Wednesday, November 4, 2015

The Girl from the Train

It is King Tut Day!  It is the day we celebrate the discovery of King Tutankhamen's tomb in Egypt. It is interesting what they found inside his tomb (you should check it out).  I am making homemade chicken noodle soup today.  It is the only thing that sounds good with this flu.  This flu is really messing with my reading schedule. I only finished one book yesterday because of these nasty migraines.

I just finished the novel TheGirl from the Train by Irma Joubert.  It is 1944 in Southern Poland and Gretl Schmidt (six years old) is on a train with her Grandmother, Mother, and sister, Elza (fourteen) bound for a concentration camp.  Elza and Gretl are told to jump from the train to save themselves.  The girls jump off just in time because this train is blown up shortly down the line.   Jakob Kowalski is fifteen years old and a member of the Home Army (resistance).  His group planted bombs on the bridge to blow up a German troop train.  The train with the Jews was no scheduled to come through the area.

Jakob rescues Elza and Gretl.  Unfortunately, Elza becomes ill and does not make it.  Jakob takes Gretl home to his family farm where she will live for the next four years.  The two become very close during this time.  A time comes when his family no longer wants Gretl on the farm.  Jakob takes her to Germany to get Gretl into a program that is relocating German Protestant orphans to South Africa.  They only want Aryan children (Gretl easily passes and it helps that her father was an SS Officer who died in 1941—and she has proof).  Gretl learns to hide her past in order to get a new future.

Gretl never forgets Jakob and hopes to see him again.  When Jakob is forced to flee Poland and gets an opportunity to work in South Africa, he jumps at it in the hopes of seeing Gretl again.   Will Gretl and Jakob be able to reconnect?  The Girl from the Train is told from the perspective of Gretl and Jakob.  We get to see Gretl grow up and embrace her new life in South Africa.  We learn how Jakob survived the war and how the communists changed Poland (we also get quite a bit of information on communism which made for dry reading).  I did find The Girl from the Train to be a long winded book (very drawn out).  I did not think it would ever end (and the ending was predictable).  The Girl from the Train is basically one long historical romance novel (emphasis on the history).  I think that the World War II theme has just been very overdone this year.   The writing is good, but I found it difficult to get into the story (to connect with Gretl).  I give The Girl from the Train 3 out of 5 stars.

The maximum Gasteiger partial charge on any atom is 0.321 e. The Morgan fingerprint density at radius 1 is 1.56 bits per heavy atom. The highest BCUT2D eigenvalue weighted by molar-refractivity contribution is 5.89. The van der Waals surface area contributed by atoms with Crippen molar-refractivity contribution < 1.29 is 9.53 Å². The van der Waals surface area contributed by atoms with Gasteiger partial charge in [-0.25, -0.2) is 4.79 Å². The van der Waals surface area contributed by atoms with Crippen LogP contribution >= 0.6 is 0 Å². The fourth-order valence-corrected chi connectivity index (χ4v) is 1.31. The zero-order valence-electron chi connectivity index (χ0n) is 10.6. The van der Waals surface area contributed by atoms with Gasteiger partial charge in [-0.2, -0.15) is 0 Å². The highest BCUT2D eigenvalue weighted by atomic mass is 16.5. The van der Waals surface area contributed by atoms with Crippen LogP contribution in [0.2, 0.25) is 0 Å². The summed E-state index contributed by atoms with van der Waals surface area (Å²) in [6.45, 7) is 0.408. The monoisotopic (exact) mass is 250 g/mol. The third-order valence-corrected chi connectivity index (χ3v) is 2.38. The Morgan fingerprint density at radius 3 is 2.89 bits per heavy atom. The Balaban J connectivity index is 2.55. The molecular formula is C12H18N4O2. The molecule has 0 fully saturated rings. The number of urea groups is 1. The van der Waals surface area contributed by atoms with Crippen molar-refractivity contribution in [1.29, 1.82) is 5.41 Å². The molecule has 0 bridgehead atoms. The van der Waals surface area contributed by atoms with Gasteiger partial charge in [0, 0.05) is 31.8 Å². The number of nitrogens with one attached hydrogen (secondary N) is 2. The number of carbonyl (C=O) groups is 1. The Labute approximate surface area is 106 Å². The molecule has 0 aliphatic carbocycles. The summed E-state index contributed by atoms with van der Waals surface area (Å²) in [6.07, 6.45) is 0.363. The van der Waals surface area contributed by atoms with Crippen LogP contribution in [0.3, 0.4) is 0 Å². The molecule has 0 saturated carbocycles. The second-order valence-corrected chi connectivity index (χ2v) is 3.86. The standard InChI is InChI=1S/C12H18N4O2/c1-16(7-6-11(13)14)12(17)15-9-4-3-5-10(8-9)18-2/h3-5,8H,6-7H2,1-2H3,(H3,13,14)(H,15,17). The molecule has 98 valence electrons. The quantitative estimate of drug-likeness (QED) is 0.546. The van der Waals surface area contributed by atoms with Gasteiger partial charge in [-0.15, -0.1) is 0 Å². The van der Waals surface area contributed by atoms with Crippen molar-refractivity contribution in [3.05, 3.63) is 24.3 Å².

I received a complimentary copy of The Girl from the Train from NetGalley in exchange for an honest review.

I am currently reading Lost Girls by Angela Marsons.  Have a lovely Wednesday afternoon and Happy Reading!

The Avid Reader

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